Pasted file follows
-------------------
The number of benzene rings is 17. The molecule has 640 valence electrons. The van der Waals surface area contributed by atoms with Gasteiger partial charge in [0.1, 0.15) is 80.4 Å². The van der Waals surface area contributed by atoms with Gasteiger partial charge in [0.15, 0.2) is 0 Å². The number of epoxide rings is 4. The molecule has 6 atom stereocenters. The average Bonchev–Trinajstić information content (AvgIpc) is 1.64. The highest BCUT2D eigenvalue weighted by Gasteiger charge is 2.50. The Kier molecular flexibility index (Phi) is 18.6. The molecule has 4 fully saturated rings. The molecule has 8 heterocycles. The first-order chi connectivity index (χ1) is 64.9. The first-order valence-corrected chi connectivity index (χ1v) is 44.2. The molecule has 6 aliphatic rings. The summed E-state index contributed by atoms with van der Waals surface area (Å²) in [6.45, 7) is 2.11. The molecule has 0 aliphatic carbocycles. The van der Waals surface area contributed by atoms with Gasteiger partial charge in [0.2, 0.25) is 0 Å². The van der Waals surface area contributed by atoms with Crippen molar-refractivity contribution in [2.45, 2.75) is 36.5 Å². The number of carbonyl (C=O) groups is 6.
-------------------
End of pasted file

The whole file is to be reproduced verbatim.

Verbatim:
The number of benzene rings is 17. The molecule has 640 valence electrons. The van der Waals surface area contributed by atoms with Gasteiger partial charge in [0.1, 0.15) is 80.4 Å². The van der Waals surface area contributed by atoms with Gasteiger partial charge in [0.15, 0.2) is 0 Å². The number of epoxide rings is 4. The molecule has 6 atom stereocenters. The average Bonchev–Trinajstić information content (AvgIpc) is 1.64. The highest BCUT2D eigenvalue weighted by Gasteiger charge is 2.50. The Kier molecular flexibility index (Phi) is 18.6. The molecule has 4 fully saturated rings. The molecule has 8 heterocycles. The first-order chi connectivity index (χ1) is 64.9. The first-order valence-corrected chi connectivity index (χ1v) is 44.2. The molecule has 6 aliphatic rings. The summed E-state index contributed by atoms with van der Waals surface area (Å²) in [6.45, 7) is 2.11. The molecule has 0 aliphatic carbocycles. The van der Waals surface area contributed by atoms with Gasteiger partial charge in [0.2, 0.25) is 0 Å². The van der Waals surface area contributed by atoms with Crippen molar-refractivity contribution in [2.45, 2.75) is 36.5 Å². The number of carbonyl (C=O) groups is 6.